After the French departure from Egypt, records indicate that British naturalists continued the cultivation of water hyacinth in Egypt.  By the 1850s Agricultural Officer Mr. Birdwood was cultivating water hyacinth along the Nile. By the 1870s water hyacinth emerged as an ecological disaster in Egypt as it would be soon in other parts of the world as well.


Between 1880 and 1980, water hyacinth appeared as an ecological nuisance in many parts of Africa. It caused a popular crisis in South Africa in the 1910s, Madagascar in the 1920s, Tanzania, Uganda and Kenya in the 1930s through the 1970s. In the 1980s and 1990s, water hyacinth bloomed heavily on Lake Victoria, the Nile, the Congo and almost all watercourses of Africa.


Why did biologists, botanists, and travelers carry water hyacinth to Africa between the 16th and the 20th centuries? How did they carry and tend it? Can we peg down the earliest dates, specific points of introduction and pathways of dispersal in Africa? These are hard questions to answer given the dearth of evidence. However, it is worth mentioning that several institutions were instrumental to the transfer of biota between Africa and other continents before the 20th century.

First, Christian missionaries, particularly Catholic missionaries, brought to Africa their long-standing tradition of collecting and carrying with them exotic plants and growing them in mission stations that they established in foreign lands. Jesuits, Capuchin, and the White Fathers missionaries are said to have introduced water hyacinth in the offshore islands of Africa from the early 17th century onward. Around 1900 the White Fathers introduced water hyacinth in Rwanda, at the headwaters of the Kagera River, which drains into Lake Victoria and exits the lake as the Nile River.


The second important institution in the transfer of water hyacinth to Africa was the network of botanical gardens and fish hatcheries that Europeans established in Africa from the middle of the 17th century. Subsequently, navigation activities between various European missionary or botanical stations promoted accidental spread of water hyacinth along the African water courses. From an early date European armies discovered that in addition to its aesthetic value, water hyacinth could be employed as a military asset to enhance camouflage in battlefields. In Eastern Africa surviving veterans of the two World Wars recall using water hyacinth mats for that purpose in South East Asia, and when the war was over they carried the plant abroad.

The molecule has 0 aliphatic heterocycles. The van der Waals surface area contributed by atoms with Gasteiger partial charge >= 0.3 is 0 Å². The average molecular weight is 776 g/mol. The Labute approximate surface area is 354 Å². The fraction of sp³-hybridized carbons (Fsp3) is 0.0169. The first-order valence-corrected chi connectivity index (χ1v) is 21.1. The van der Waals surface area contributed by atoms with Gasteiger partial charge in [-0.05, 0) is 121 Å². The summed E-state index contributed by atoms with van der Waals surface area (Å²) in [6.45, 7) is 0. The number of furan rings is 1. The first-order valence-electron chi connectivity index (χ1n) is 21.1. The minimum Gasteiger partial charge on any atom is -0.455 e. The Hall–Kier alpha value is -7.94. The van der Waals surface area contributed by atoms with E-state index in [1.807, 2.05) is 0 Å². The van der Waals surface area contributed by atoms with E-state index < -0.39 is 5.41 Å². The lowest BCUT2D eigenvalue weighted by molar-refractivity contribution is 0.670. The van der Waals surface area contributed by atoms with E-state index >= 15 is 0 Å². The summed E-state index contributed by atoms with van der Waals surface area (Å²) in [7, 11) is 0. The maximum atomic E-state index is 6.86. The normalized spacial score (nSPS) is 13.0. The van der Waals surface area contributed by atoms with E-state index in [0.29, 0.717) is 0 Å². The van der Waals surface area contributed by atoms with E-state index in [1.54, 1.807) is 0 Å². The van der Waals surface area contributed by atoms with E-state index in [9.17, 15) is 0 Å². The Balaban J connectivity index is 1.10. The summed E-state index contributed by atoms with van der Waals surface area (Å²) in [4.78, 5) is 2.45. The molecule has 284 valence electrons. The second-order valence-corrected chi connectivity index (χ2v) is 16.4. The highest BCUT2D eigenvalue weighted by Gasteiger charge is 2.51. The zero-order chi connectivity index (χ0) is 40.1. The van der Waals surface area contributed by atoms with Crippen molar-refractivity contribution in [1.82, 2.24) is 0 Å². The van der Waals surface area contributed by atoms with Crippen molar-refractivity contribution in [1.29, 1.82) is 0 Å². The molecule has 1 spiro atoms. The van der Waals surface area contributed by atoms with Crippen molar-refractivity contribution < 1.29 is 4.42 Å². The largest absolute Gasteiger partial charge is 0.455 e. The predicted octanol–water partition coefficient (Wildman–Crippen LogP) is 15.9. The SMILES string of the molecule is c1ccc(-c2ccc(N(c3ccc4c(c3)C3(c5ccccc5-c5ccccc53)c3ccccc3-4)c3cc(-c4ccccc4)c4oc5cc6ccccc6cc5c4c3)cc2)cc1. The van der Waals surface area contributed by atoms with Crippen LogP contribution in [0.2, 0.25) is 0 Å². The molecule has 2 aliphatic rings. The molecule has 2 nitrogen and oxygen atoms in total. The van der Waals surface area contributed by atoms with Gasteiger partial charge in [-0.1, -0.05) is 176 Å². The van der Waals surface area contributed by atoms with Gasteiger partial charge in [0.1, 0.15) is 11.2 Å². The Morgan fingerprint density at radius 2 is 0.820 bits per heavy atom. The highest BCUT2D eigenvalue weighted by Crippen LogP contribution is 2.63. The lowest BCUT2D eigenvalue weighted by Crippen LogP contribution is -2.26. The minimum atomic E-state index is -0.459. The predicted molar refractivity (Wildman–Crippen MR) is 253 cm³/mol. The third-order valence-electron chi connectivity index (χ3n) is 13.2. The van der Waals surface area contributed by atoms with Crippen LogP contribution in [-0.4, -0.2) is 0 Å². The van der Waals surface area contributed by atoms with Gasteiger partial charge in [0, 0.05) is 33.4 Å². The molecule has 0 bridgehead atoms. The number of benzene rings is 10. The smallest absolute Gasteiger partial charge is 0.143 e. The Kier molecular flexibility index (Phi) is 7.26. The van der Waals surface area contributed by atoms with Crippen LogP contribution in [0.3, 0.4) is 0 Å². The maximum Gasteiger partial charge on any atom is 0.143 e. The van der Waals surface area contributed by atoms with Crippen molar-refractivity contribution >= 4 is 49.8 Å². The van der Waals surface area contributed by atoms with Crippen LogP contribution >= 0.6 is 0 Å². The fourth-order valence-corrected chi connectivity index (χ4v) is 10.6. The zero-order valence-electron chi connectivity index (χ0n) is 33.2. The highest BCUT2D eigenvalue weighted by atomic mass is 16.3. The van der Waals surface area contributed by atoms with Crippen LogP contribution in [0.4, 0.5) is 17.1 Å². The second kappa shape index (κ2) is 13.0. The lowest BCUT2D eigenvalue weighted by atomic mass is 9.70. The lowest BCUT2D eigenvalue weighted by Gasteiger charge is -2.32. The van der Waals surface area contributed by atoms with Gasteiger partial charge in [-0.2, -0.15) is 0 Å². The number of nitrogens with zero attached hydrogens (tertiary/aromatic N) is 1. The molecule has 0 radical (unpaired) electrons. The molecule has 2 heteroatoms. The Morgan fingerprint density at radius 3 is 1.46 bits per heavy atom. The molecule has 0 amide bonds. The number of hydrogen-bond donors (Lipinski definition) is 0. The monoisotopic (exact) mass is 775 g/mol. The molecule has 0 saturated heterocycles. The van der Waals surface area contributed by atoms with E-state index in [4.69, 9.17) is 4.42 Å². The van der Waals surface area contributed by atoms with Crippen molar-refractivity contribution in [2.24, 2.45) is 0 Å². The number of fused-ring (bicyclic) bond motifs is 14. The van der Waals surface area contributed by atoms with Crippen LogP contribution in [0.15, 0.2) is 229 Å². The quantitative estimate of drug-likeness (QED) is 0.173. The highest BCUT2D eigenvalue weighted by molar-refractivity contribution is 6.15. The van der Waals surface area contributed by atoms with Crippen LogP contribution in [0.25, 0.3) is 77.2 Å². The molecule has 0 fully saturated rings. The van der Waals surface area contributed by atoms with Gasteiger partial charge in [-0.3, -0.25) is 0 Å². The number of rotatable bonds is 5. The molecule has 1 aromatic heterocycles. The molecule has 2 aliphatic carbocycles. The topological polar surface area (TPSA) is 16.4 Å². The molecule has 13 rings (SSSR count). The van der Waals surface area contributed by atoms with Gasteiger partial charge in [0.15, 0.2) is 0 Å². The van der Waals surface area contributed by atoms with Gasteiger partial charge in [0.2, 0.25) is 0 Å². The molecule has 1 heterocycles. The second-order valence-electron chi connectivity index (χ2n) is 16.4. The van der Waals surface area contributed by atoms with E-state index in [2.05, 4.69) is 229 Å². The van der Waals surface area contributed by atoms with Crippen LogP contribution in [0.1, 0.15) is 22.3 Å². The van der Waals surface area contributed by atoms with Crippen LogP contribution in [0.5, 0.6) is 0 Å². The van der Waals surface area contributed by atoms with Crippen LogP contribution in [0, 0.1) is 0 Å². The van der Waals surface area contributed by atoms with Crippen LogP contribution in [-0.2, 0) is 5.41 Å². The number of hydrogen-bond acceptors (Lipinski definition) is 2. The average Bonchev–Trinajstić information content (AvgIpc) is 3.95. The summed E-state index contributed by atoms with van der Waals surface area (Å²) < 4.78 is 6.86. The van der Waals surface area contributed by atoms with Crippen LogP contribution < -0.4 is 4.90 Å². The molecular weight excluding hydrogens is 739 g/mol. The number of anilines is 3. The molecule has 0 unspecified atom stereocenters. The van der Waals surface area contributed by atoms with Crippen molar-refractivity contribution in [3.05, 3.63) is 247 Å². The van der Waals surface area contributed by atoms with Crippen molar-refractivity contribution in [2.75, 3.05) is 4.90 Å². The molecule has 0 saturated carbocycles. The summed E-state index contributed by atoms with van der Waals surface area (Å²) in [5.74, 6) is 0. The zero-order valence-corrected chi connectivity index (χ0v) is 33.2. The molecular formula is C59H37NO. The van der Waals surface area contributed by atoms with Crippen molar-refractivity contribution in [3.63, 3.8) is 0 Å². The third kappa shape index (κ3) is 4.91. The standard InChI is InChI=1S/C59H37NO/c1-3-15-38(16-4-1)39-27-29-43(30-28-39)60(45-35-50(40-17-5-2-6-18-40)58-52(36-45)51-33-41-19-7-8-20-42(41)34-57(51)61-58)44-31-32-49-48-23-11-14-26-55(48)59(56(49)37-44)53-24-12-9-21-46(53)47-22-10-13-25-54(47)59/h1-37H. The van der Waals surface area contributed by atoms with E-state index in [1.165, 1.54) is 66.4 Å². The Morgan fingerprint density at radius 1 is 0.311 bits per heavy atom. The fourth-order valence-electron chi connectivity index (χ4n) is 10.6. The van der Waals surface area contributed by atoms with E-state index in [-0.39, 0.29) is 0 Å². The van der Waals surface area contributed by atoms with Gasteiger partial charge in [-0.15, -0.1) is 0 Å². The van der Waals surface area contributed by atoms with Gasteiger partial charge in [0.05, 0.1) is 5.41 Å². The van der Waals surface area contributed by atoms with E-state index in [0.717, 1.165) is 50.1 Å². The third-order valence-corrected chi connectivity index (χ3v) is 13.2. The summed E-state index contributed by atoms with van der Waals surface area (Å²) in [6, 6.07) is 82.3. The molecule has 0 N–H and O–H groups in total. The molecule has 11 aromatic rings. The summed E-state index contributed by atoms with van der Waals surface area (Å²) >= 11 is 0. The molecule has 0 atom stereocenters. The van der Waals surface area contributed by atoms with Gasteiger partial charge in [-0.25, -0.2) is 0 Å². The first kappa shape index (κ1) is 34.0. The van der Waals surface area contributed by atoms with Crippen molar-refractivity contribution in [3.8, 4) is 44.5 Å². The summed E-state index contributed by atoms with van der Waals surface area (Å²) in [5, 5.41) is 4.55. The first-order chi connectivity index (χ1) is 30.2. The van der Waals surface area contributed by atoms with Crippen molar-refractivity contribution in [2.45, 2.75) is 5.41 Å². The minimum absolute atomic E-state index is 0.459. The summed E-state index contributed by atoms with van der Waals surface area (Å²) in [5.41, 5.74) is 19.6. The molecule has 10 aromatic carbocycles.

The third factor in the spread of water hyacinth in Africa was a network of museums, which emerged in the 19th century. Early samples of water hyacinth are still available in museum herbaria in Africa. The plants escaped from these herbaria to the open water in the 20th century, but mere escape was not enough to allow the plant to proliferate. Another set of factors—change in hydrology and chemistry of African water courses—promoted the expansion of small amounts of water hyacinth to crisis levels.


Over the years of its existence in Africa, water hyacinth oscillated from a crop to a weed and back. That is to say, while the majority of scientists see water hyacinth as a noxious weed posing an ecological disaster on pristine aquatic environments, many locals have taken water hyacinth as an economic opportunity.  Programs to remove the plants have employed thousands of people who were jobless before. But there have been other, more important advantages to Lake Victoria’s shoreline residents.

imageFurniture of water hyacinth

made in Vietnam

Photo: VVG Vietnam/Handicrafts

Members of several women’s groups and handicapped groups that I interviewed in 2001-2002 had come together to form “Community Based Organizations” (CBOs) to harvest and process water hyacinth and manufacture a variety of exotic products: paper, from which the CBOs make books (I have several samples; my current diary 2005-2006 is make of water hyacinth paper!), pulp, cards, lampshades, excellent furniture, baskets, footwear, cordage, fodder for animals, and gas. Along the Nile, water hyacinth is turned into ropes, which are used to make makeshift bridges across the mighty river. I have heard that some people have experimented with water hyacinth as a substitute for tea and will confirm this during my forthcoming trip to Lake Victoria.

While scientists claim that water hyacinth kills fish and other aquatic species, in the 1990s locals testified to a spectacular return of fish species that had disappeared since the 1930s. On close examination,  other researchers and I realized that hyacinth provided shelter for these species against the predatory Nile Perch, which was artificially introduced into the lake in the 1930s. Water hyacinth also provided a breeding ground for the endangered species. The residents claim that between the 1930s and 1970s policy makers advocated the removal of floating islands (locally called Abuoro), which though an impediment to navigation, were the breeding ground for those fish species. Clearly, people who live along Lake Victoria see water hyacinth as a double-edged sword of nature. 

Continue Reading

Posted by Julie on 06/24 at 12:09 PM
EcologyGardening & LandscapeScienceTravelPermalink

Friday, June 23, 2006

Criminal Sage

A Mexican salvia may send you waltzing to a Tennessee jail after July 1.


Diviner’s Sage (Salvia divinorum)